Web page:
Mandatory 11 p.m. classes, a requirement that students had to live on campus for orientation, and repeated messaging that if you see something, do something. Those were some of the changes my colleagues and I at the University of Texas at Austin implemented last summer in an effort to keep students safe during our summer orientation, well before the recent call by the White House for greater attention to sexual assault on college campuses.
As professors, administrators and, perhaps most importantly, parents, we knew it was essential to run an orientation that put safety first for our newest and most vulnerable students. But the unfortunate reality is that universities have limited means for policing conduct that sometimes occurs away from campus. Even with a clear- eyed recognition of the problem, change sometimes requires creative solutions that seek to identify the places where a university does have control. So changing what we could control is exactly what we did.
As noted in the report released by the White House Council on Women and Girls, many rapes occur at parties that are fueled by alcohol. At UT, these parties frequently happen in off-campus locations, thus limiting our possible responses. Criminologists have long understood that crime is not a simple function of the behaviors and intentions of perpetrators, nor is it simply about choices that victims make. Instead, situations create opportunities for crime, and we had to find a way to cut down on these opportunities. Simply telling 18-year-olds not to go to parties or to be careful when they did was not enough.
In the summer of 2012, we undertook a careful examination of how off-campus activities affect students who attend our summer orientation. We instituted several major changes that we hoped would cut down on opportunities that might endanger our students. We required that students live on campus for orientation. We required students to attend an 11 p.m. meeting each night of orientation, a period that conflicts with the timing of most off-campus parties. What was the motivation for students to attend these late-night classes? Only regular attendance at these night meetings preserved the students’ access to priority registration slots, which was a major reason students attended orientation in the first place.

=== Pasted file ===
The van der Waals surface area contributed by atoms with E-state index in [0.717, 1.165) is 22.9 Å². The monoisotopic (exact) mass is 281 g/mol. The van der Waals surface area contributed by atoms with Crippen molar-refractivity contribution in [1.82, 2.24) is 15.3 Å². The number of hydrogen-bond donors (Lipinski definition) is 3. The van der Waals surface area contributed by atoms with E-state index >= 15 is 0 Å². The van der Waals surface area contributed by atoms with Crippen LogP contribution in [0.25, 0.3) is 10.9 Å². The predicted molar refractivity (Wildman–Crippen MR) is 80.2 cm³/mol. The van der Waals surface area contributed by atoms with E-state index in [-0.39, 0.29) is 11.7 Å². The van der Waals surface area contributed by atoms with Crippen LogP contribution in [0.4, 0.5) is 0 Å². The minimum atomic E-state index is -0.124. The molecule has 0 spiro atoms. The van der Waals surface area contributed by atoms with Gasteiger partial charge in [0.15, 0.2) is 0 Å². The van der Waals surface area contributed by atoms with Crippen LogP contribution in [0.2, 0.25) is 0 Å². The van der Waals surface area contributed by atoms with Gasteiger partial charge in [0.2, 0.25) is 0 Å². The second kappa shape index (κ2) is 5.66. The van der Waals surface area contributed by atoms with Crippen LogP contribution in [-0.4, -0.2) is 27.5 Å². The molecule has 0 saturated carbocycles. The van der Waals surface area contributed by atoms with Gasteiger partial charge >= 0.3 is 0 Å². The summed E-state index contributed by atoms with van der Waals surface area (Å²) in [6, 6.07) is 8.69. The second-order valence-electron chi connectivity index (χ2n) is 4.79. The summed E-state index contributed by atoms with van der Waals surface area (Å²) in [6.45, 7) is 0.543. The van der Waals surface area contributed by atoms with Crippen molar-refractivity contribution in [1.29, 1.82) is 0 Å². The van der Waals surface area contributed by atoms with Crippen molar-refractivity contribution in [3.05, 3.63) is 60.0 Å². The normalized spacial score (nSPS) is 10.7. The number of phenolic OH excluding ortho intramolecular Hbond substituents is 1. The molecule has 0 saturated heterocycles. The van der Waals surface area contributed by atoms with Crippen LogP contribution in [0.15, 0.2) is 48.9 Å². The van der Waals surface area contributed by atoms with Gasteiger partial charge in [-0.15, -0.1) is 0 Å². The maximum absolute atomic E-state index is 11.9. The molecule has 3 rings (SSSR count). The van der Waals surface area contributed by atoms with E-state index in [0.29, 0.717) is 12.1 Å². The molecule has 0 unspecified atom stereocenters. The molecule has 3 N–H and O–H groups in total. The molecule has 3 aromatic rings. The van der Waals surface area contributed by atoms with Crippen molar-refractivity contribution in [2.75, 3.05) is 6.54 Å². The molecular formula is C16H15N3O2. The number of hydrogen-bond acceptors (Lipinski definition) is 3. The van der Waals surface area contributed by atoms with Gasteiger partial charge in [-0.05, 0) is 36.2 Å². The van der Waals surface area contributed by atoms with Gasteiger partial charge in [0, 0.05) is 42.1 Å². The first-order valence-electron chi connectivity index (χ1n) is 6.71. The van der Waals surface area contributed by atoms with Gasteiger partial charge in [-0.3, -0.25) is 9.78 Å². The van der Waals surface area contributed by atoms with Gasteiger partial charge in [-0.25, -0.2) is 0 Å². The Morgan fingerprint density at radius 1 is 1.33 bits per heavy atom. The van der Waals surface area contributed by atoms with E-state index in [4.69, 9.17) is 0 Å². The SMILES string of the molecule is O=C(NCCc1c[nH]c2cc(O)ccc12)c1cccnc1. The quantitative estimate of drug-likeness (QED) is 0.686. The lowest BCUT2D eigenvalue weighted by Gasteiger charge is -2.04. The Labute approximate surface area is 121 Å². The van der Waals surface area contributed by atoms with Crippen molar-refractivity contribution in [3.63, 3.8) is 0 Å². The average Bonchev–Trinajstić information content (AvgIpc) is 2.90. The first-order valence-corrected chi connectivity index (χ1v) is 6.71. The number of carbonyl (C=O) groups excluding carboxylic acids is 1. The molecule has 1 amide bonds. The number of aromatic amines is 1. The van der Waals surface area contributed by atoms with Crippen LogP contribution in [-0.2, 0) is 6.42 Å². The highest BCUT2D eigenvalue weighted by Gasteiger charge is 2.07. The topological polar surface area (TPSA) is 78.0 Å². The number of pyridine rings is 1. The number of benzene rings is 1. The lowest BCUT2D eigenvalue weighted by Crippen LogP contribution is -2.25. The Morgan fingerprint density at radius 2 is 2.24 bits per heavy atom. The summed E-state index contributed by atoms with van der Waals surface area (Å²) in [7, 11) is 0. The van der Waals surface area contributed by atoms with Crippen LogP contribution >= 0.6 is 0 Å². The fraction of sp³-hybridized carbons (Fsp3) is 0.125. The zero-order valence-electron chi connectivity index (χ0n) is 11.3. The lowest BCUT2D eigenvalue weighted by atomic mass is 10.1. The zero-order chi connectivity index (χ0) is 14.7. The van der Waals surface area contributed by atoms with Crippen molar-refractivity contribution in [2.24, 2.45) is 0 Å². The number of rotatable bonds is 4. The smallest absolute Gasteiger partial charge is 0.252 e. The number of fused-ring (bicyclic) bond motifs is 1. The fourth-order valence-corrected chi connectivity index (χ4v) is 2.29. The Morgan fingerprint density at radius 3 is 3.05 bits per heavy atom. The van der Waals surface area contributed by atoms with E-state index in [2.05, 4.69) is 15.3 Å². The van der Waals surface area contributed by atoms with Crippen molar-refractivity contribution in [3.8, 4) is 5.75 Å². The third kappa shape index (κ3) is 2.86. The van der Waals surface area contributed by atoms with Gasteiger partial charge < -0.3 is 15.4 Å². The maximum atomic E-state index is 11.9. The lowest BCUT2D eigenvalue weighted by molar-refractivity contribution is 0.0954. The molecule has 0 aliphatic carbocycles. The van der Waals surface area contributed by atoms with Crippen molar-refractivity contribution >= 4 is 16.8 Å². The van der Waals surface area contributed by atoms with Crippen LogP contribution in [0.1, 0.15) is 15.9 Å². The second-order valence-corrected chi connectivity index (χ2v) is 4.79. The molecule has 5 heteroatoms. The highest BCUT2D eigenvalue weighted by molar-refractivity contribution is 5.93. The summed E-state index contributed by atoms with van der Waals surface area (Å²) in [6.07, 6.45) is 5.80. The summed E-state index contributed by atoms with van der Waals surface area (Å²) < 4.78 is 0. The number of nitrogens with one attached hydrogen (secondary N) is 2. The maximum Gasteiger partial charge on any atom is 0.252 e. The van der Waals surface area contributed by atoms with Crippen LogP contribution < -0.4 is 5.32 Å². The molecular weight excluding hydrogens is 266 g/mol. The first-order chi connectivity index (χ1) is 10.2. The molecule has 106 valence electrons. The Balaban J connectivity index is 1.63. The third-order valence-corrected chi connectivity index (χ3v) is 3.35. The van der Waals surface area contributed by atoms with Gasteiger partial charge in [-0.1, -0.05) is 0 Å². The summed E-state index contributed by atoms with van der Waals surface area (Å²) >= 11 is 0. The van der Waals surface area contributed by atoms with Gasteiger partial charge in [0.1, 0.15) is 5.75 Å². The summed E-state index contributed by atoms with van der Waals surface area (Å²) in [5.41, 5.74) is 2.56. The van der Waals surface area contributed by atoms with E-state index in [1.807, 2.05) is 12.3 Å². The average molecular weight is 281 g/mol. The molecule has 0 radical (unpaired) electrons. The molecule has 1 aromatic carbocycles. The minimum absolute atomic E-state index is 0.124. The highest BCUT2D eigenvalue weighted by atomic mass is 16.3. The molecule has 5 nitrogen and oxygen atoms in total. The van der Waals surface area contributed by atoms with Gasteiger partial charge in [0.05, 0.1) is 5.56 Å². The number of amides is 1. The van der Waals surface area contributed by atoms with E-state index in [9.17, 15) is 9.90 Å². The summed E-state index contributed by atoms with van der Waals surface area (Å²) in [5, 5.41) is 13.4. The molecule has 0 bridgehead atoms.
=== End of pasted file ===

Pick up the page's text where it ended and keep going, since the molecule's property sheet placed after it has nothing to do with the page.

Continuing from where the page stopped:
Orientation had always included a mandatory session on campus safety, but last session we also included repeated messages about the importance of bystander intervention. Using the tag line, “I saw something, I did something,” we created a video with UT students that emphasized the need for all of us to look out for one another. By repeating our bystander intervention message through videos, small-group discussions, speeches and other programs, we hoped to shift the culture, so that students would come to believe that it is their job to look out for one another.
The results were dramatic: more than 99 percent of our orientation students attended those late night meetings, attendance at our other evening events increased significantly, and, most importantly, we cut down on opportunities for risk. Although we do not have hard data on the full effect of these changes, we heard nothing but positive stories from this past summer’s program.
I know that we, as a higher education community, have a long way to go. But with Vice President Joe Biden’s recent remarks on these issues and the guidelines put forth by the White House task force, I have hope that we will see progress.
As the students featured in our bystander intervention video proclaim, “At UT, we take care of each other.” I firmly believe that if all students across the country heard and practiced that message, and other universities adopted the same kinds of changes that we did at UT, we would be on a firm path to eliminating campus rape across the country.
Musick formerly directed summer orientation for all incoming freshmen students at the University of Texas at Austin. He is an associate dean in the College of Liberal Arts and a professor of sociology.